1
\$\begingroup\$

I'm using a sprite atlas and Unity's built-in sprite editor to tease out the individual images. Specifically, I have a single texture containing lots and lots of icons for armor, and I am assigning those to a Sprite[] field of a Component.

However, the process of manually assigning sprites to the component -- via drag and drop -- is tedious. Is there a faster way to do this? Perhaps a way I can bulk assign sprites to a component?

Screen shot of what I'm describing


Update: This is the code of the final solution. In short, the easiest thing to do is to put the texture atlas in the /Resources folder and then programmatically access the sprites by name.

private void MergeTextureAtlas(string atlasName, Dictionary<ItemSubType, List<Sprite>> spriteLookup) {
    Sprite[] atlasSprites = Resources.LoadAll<Sprite>(atlasName);
    Assert.IsNotNull(atlasSprites, atlasName);
    Assert.IsTrue(atlasSprites.Length > 0, atlasName);

    int spritesLoaded = 0;
    foreach (ItemSubType itemSubType in Enum.GetValues(typeof(ItemSubType))) {
        string subTypeFriendlyName = ItemSubTypeHelper.GetSubTypeName(itemSubType);
        foreach (Sprite atlasSprite in atlasSprites) {
            if (atlasSprite.name.Contains(subTypeFriendlyName)) {
                if (!spriteLookup.ContainsKey(itemSubType)) {
                    spriteLookup.Add(itemSubType, new List<Sprite>());
                }
                spriteLookup[itemSubType].Add(atlasSprite);
                spritesLoaded++;
            }
        }
    }

    if (spritesLoaded == 0) {
        Debug.LogWarning(String.Format(
            "Found 0 new sprites in texture atlas '{0}'.",
            atlasName));
    }
}
\$\endgroup\$
1
\$\begingroup\$

The fastest / easiest way is to do it programmatically.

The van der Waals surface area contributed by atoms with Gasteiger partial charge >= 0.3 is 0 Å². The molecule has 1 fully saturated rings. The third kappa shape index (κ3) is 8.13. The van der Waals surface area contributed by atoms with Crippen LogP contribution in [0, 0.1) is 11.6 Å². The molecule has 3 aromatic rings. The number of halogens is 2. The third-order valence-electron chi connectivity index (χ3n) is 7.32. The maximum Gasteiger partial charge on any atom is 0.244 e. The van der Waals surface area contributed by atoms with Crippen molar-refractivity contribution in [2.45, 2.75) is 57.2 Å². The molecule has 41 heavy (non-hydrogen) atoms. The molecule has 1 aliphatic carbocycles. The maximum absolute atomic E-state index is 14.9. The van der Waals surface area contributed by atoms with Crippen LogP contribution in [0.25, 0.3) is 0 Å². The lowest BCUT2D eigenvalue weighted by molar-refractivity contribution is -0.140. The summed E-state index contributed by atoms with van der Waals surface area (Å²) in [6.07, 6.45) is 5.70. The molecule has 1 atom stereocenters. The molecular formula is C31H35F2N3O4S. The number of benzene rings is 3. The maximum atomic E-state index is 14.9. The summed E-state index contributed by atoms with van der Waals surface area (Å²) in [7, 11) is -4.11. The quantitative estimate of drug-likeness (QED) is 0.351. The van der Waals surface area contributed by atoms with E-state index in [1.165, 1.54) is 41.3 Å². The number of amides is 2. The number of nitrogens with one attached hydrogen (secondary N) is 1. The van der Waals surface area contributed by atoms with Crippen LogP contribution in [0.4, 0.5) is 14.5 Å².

What you seem to do with weapon sprites is usually something that can be achieved via data driven programming. For that kind of stuff I usually load / set everything using JSON files. For such job JSON files content could look like :

{
   name: "axe",
   sprite_resource: "weapon_common_axe",
   damage: 5,
   speed: 12,
}

During loading times, using data driven programming, it's possible to easily set resources. Changing a sprite is as easy as opening a text file and set the correct name.

I hope it helps.

[EDIT: fyi you can load text resources using Resources.Load as TextAsset]

\$\endgroup\$
  • \$\begingroup\$ I am aware of how to load data from the /Resources folder, but if I did have the JSON file like you describe, how would I load the actual sprite? Currently I am assigning Sprites to a Component (manually, which sucks). Is there a way to say "from this texture atlas, get sub sprite "armor_common_23" without first associating armor_common_23 with a Component? \$\endgroup\$ – Kobald Sep 26 '14 at 22:15
  • \$\begingroup\$ Never worked with atlasses so far. But Sprite[] sprites = Resources.LoadAll<Sprite>("your_atlas") seems to do the job. \$\endgroup\$ – lvictorino Sep 26 '14 at 22:27
  • \$\begingroup\$ See : answers.unity3d.com/questions/576153/… or answers.unity3d.com/questions/575521/… \$\endgroup\$ – lvictorino Sep 26 '14 at 22:28
2
\$\begingroup\$
  1. Do it once for one component, then copy. Once completed for one component right click the component and choose "Copy component". Then you can right click the target component and select "Paste component values" and only change the array elements that differ between the two.
  2. Do it in code. Assign the sprites as defined in a text file programmatically. You can create a custom format for this, or use something like XML. This gives the added benefit of being modifiable outside Unity, like as a user mod. Or, you can assign them based on the name of the parent object (i.e. The component is looking for weapons and so you assign all the sprites with the word "weapon" in them to that array). Do this in the Start() method.
  3. Extend the editor with a script to do this. Either with a bulk copy or the same type of script you'd use in option number two.
\$\endgroup\$
  • \$\begingroup\$ My vote is on option 3, unless the sprites must be loaded dynamically during runtime. \$\endgroup\$ – user1323245 Sep 27 '14 at 3:47

Your Answer

By clicking “Post Your Answer”, you agree to our terms of service, privacy policy and cookie policy

Not the answer you're looking for? Browse other questions tagged or ask your own question.